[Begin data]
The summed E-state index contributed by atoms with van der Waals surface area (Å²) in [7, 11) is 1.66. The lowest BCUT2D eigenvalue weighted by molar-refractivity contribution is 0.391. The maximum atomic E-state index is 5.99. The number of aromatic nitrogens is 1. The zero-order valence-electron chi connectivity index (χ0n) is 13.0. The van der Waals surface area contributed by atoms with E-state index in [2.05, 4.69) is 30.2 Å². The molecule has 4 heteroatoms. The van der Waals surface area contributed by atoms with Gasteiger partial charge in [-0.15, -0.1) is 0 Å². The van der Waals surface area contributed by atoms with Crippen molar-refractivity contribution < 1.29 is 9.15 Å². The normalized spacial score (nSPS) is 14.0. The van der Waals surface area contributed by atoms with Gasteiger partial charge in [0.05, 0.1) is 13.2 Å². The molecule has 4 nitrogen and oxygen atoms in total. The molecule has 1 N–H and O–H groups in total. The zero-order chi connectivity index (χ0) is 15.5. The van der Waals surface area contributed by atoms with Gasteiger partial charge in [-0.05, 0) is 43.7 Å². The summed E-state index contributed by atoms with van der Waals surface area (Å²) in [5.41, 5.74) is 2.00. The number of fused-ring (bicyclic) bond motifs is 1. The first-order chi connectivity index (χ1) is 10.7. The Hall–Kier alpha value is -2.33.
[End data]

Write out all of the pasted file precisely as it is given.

The summed E-state index contributed by atoms with van der Waals surface area (Å²) in [7, 11) is 1.66. The lowest BCUT2D eigenvalue weighted by molar-refractivity contribution is 0.391. The maximum atomic E-state index is 5.99. The number of aromatic nitrogens is 1. The zero-order valence-electron chi connectivity index (χ0n) is 13.0. The van der Waals surface area contributed by atoms with E-state index in [2.05, 4.69) is 30.2 Å². The molecule has 4 heteroatoms. The van der Waals surface area contributed by atoms with Gasteiger partial charge in [-0.15, -0.1) is 0 Å². The van der Waals surface area contributed by atoms with Crippen molar-refractivity contribution < 1.29 is 9.15 Å². The normalized spacial score (nSPS) is 14.0. The van der Waals surface area contributed by atoms with Gasteiger partial charge in [0.05, 0.1) is 13.2 Å². The molecule has 4 nitrogen and oxygen atoms in total. The molecule has 1 N–H and O–H groups in total. The zero-order chi connectivity index (χ0) is 15.5. The van der Waals surface area contributed by atoms with Gasteiger partial charge in [-0.05, 0) is 43.7 Å². The summed E-state index contributed by atoms with van der Waals surface area (Å²) in [5.41, 5.74) is 2.00. The number of fused-ring (bicyclic) bond motifs is 1. The first-order chi connectivity index (χ1) is 10.7. The Hall–Kier alpha value is -2.33.